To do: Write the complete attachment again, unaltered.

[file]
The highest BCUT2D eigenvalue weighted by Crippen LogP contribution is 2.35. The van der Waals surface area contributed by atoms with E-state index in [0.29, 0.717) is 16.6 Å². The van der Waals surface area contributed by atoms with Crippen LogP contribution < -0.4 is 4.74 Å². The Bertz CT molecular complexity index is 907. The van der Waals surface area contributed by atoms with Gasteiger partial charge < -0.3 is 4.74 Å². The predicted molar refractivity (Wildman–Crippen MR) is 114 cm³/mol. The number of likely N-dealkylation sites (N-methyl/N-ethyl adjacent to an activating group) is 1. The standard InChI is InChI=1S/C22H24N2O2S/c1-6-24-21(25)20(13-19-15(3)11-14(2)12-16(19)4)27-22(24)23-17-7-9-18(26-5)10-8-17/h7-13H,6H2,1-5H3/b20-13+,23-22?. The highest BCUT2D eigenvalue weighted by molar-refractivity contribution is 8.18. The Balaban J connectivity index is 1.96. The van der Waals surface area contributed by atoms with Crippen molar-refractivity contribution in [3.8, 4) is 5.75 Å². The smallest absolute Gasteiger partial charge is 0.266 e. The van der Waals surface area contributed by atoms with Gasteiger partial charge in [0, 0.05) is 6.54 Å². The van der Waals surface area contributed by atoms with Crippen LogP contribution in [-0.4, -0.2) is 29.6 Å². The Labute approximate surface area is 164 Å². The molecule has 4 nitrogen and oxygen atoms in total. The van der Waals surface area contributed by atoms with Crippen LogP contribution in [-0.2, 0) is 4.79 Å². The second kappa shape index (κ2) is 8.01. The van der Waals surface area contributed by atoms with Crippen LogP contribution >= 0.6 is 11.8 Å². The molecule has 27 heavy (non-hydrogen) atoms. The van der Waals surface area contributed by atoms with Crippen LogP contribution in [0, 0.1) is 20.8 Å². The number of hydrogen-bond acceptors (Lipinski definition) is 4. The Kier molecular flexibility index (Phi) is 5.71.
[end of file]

The highest BCUT2D eigenvalue weighted by Crippen LogP contribution is 2.35. The van der Waals surface area contributed by atoms with E-state index in [0.29, 0.717) is 16.6 Å². The van der Waals surface area contributed by atoms with Crippen LogP contribution < -0.4 is 4.74 Å². The Bertz CT molecular complexity index is 907. The van der Waals surface area contributed by atoms with Gasteiger partial charge < -0.3 is 4.74 Å². The predicted molar refractivity (Wildman–Crippen MR) is 114 cm³/mol. The number of likely N-dealkylation sites (N-methyl/N-ethyl adjacent to an activating group) is 1. The standard InChI is InChI=1S/C22H24N2O2S/c1-6-24-21(25)20(13-19-15(3)11-14(2)12-16(19)4)27-22(24)23-17-7-9-18(26-5)10-8-17/h7-13H,6H2,1-5H3/b20-13+,23-22?. The highest BCUT2D eigenvalue weighted by molar-refractivity contribution is 8.18. The Balaban J connectivity index is 1.96. The van der Waals surface area contributed by atoms with Crippen molar-refractivity contribution in [3.8, 4) is 5.75 Å². The smallest absolute Gasteiger partial charge is 0.266 e. The van der Waals surface area contributed by atoms with Gasteiger partial charge in [0, 0.05) is 6.54 Å². The van der Waals surface area contributed by atoms with Crippen LogP contribution in [-0.4, -0.2) is 29.6 Å². The Labute approximate surface area is 164 Å². The molecule has 4 nitrogen and oxygen atoms in total. The van der Waals surface area contributed by atoms with Crippen LogP contribution in [-0.2, 0) is 4.79 Å². The second kappa shape index (κ2) is 8.01. The van der Waals surface area contributed by atoms with Crippen LogP contribution >= 0.6 is 11.8 Å². The molecule has 27 heavy (non-hydrogen) atoms. The van der Waals surface area contributed by atoms with Crippen LogP contribution in [0, 0.1) is 20.8 Å². The number of hydrogen-bond acceptors (Lipinski definition) is 4. The Kier molecular flexibility index (Phi) is 5.71.